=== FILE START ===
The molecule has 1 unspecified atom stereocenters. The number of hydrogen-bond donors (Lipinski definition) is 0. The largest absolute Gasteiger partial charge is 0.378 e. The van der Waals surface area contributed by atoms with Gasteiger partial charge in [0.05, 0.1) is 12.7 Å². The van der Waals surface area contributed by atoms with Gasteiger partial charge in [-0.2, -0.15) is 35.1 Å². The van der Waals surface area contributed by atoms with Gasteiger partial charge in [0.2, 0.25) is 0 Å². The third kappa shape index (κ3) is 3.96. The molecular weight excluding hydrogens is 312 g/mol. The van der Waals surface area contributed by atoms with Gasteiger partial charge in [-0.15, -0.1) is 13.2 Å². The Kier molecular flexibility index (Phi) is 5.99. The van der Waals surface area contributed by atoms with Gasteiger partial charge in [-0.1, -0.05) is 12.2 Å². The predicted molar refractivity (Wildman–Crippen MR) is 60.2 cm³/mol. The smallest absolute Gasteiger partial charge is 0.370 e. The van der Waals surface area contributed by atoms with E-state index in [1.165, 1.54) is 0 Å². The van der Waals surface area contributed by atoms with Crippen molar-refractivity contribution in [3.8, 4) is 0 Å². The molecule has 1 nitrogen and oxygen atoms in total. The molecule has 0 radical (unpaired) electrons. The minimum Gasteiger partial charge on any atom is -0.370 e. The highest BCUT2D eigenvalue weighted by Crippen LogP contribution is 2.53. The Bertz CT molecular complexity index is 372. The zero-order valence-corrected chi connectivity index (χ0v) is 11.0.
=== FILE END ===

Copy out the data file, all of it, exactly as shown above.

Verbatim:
The molecule has 1 unspecified atom stereocenters. The number of hydrogen-bond donors (Lipinski definition) is 0. The largest absolute Gasteiger partial charge is 0.378 e. The van der Waals surface area contributed by atoms with Gasteiger partial charge in [0.05, 0.1) is 12.7 Å². The van der Waals surface area contributed by atoms with Gasteiger partial charge in [-0.2, -0.15) is 35.1 Å². The van der Waals surface area contributed by atoms with Gasteiger partial charge in [0.2, 0.25) is 0 Å². The third kappa shape index (κ3) is 3.96. The molecular weight excluding hydrogens is 312 g/mol. The van der Waals surface area contributed by atoms with Gasteiger partial charge in [-0.15, -0.1) is 13.2 Å². The Kier molecular flexibility index (Phi) is 5.99. The van der Waals surface area contributed by atoms with Gasteiger partial charge in [-0.1, -0.05) is 12.2 Å². The predicted molar refractivity (Wildman–Crippen MR) is 60.2 cm³/mol. The smallest absolute Gasteiger partial charge is 0.370 e. The van der Waals surface area contributed by atoms with E-state index in [1.165, 1.54) is 0 Å². The van der Waals surface area contributed by atoms with Crippen molar-refractivity contribution in [3.8, 4) is 0 Å². The molecule has 1 nitrogen and oxygen atoms in total. The molecule has 0 radical (unpaired) electrons. The minimum Gasteiger partial charge on any atom is -0.370 e. The highest BCUT2D eigenvalue weighted by Crippen LogP contribution is 2.53. The Bertz CT molecular complexity index is 372. The zero-order valence-corrected chi connectivity index (χ0v) is 11.0.